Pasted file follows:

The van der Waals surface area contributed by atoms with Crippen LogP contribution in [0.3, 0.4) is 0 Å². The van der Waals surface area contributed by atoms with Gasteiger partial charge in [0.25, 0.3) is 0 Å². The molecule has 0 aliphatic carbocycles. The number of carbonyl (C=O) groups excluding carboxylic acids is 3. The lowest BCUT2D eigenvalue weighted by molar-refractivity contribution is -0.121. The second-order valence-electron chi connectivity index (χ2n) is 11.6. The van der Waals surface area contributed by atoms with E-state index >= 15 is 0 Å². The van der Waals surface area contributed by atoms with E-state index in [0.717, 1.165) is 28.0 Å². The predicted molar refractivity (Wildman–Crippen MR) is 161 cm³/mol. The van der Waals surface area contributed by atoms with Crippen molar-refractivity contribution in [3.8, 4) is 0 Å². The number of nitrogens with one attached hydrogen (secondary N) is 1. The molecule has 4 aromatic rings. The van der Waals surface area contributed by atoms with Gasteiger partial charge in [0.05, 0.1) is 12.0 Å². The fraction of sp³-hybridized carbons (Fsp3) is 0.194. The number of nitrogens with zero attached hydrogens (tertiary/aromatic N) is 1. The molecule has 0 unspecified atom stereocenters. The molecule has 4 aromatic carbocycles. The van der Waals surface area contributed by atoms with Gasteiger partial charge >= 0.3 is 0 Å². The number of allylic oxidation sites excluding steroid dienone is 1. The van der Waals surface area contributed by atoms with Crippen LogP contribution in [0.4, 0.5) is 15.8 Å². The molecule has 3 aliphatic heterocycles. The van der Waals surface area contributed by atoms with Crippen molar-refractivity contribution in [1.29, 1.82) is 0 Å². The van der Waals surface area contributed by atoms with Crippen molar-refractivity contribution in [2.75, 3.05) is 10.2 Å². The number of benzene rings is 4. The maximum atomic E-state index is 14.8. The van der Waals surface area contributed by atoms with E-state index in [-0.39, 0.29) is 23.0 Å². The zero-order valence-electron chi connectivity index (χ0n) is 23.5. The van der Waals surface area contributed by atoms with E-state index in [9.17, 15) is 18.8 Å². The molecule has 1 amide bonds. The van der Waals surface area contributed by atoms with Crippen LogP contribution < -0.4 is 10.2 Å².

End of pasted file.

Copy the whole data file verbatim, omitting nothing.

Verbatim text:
The van der Waals surface area contributed by atoms with Crippen LogP contribution in [0.3, 0.4) is 0 Å². The van der Waals surface area contributed by atoms with Gasteiger partial charge in [0.25, 0.3) is 0 Å². The molecule has 0 aliphatic carbocycles. The number of carbonyl (C=O) groups excluding carboxylic acids is 3. The lowest BCUT2D eigenvalue weighted by molar-refractivity contribution is -0.121. The second-order valence-electron chi connectivity index (χ2n) is 11.6. The van der Waals surface area contributed by atoms with E-state index >= 15 is 0 Å². The van der Waals surface area contributed by atoms with E-state index in [0.717, 1.165) is 28.0 Å². The predicted molar refractivity (Wildman–Crippen MR) is 161 cm³/mol. The van der Waals surface area contributed by atoms with Crippen molar-refractivity contribution in [3.8, 4) is 0 Å². The number of nitrogens with one attached hydrogen (secondary N) is 1. The molecule has 4 aromatic rings. The van der Waals surface area contributed by atoms with Gasteiger partial charge in [0.05, 0.1) is 12.0 Å². The fraction of sp³-hybridized carbons (Fsp3) is 0.194. The number of nitrogens with zero attached hydrogens (tertiary/aromatic N) is 1. The molecule has 0 unspecified atom stereocenters. The molecule has 4 aromatic carbocycles. The van der Waals surface area contributed by atoms with Gasteiger partial charge >= 0.3 is 0 Å². The number of allylic oxidation sites excluding steroid dienone is 1. The van der Waals surface area contributed by atoms with Crippen LogP contribution in [0.4, 0.5) is 15.8 Å². The molecule has 3 aliphatic heterocycles. The van der Waals surface area contributed by atoms with Crippen molar-refractivity contribution in [1.29, 1.82) is 0 Å². The van der Waals surface area contributed by atoms with Crippen molar-refractivity contribution in [2.75, 3.05) is 10.2 Å². The number of benzene rings is 4. The maximum atomic E-state index is 14.8. The van der Waals surface area contributed by atoms with E-state index in [-0.39, 0.29) is 23.0 Å². The zero-order valence-electron chi connectivity index (χ0n) is 23.5. The van der Waals surface area contributed by atoms with E-state index in [9.17, 15) is 18.8 Å². The molecule has 1 amide bonds. The van der Waals surface area contributed by atoms with Crippen LogP contribution < -0.4 is 10.2 Å².